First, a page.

Wednesday, January 13, 2010

My Lady Don’t Love My Lady reviewed by Mark Thompson

My Lady Don’t Love My Lady

Bryan Lee

Justin Time Records, Inc

12 tracks/67:31

The last time I caught Mr. Lee live, I left convinced that I had just witnessed his best performance of the many times I have seen him and his stellar backing band. The primary reason I was so impressed was the quality of Bryan’s vocals that night. He sang with a powerful, expressive voice that expertly captured whatever feeling each song was going for. With his new recording, Bryan proves that what I heard that evening was no fluke.

Lee gets the star treatment on this project with Duke Robillard once again in the producer’s chair and special guest appearances by Buddy Guy and Kenny Wayne Shepherd. He is accompanied by an all-star group of musicians including Boston Blues award winner David Maxwell on piano, Marty Ballou on bass, Gordon “Sax” Beadle on tenor sax, Doug James on baritone sax and John Perkins, Lee’s regular drummer. Some musicians might be overwhelmed in the middle of all of this talent but Lee thrives on pressure, not afraid to share the spotlight but always bringing the listener’s attention back to his own contributions.

Big Bill Broonzy’s “When I Been Drinking” sports a late-night feel punctuated by Maxwell’s sparkling piano licks. The Beadle/James horn section provides a marvelous backdrop for Lee, who sings the tune like someone with first-hand experience on the subject matter. Lee turns the Willie Mabon classic “I Don’t Know” into a raucous rocker, with Maxwell and Beadle turning in strong solos before the leader finishes the cut with some stinging guitar work. The opening number, “Imitation of Love”, finds Lee voice soaring over hard, funky beat punctuated by the horns. Buddy Guy appears on a cover of a tune penned by his old partner, Junior Wells. Lee sings with conviction while Guy’s biting guitar tone and inspired playing serve to remind us why he is the dean of the Chicago electric blues guitar style. A quick run-through of Shepherd’s tune, “Let Me Up I’ve Had Enough”, gives Kenny Wayne a chance to show off his impressive talent on guitar. The band manages to breathe new life into “Reconsider Me” with another stirring vocal performance from Lee and another magnificent arrangement for the horns.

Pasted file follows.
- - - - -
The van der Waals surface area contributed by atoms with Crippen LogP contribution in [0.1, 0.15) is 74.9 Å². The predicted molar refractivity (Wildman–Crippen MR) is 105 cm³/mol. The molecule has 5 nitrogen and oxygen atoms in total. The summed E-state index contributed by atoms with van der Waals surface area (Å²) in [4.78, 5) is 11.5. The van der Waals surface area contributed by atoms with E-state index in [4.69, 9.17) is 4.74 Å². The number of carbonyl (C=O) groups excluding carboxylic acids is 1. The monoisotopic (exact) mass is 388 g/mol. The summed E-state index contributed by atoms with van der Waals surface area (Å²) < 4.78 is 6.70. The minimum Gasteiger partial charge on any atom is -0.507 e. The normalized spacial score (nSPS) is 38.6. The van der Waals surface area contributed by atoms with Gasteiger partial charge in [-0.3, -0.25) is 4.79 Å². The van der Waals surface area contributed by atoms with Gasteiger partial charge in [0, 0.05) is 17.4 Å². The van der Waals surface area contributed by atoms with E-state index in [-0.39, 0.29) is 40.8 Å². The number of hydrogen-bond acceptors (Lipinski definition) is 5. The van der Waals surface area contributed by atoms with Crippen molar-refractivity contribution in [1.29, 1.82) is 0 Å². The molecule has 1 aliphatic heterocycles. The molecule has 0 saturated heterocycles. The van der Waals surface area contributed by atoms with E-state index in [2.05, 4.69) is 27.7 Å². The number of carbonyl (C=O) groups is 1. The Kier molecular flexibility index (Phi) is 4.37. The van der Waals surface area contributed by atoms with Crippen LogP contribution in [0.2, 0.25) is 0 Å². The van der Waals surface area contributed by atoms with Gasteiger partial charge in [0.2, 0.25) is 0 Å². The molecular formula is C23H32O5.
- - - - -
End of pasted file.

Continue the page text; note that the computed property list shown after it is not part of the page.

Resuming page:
There are three tunes penned by Lee on the disc, starting with “Too Many Wolves”, which finds Lee describing his attempts to deal with the current financial mess our country is in. Maxwell gets plenty of solo space and Lee closes the piece with his guitar ringing out over the riffing horn section. The title cut finds Lee in the midst of a losing battle, trying to make peace between his wife and his guitar. “Me and My Music” is a jump blues tune about a former girlfriend who suddenly reappears now that the singer has a big hit record. Lee shouts out that she can keep on knocking on the door “..but the fat boy don’t live there no more!”.

Lee has numerous moments to showcase his guitar work but it’s his superb singing that commands your attention. And he wisely gives his cadre of veteran musicians plenty of room to stretch out. Robillard keeps everyone focused and delivers a package with clean, crisp sound. I thought one of Lee’s prior releases - Six String Therapy - was the pinnacle of his recording career. But this new release now takes that honor thanks to Lee’s impassioned vocals and the fine ensemble work by the band. You don’t hear many recordings this good from start to finish !!!

Live at Rockford's Big Cities' Lounge 1/19/10!!!!

No comments: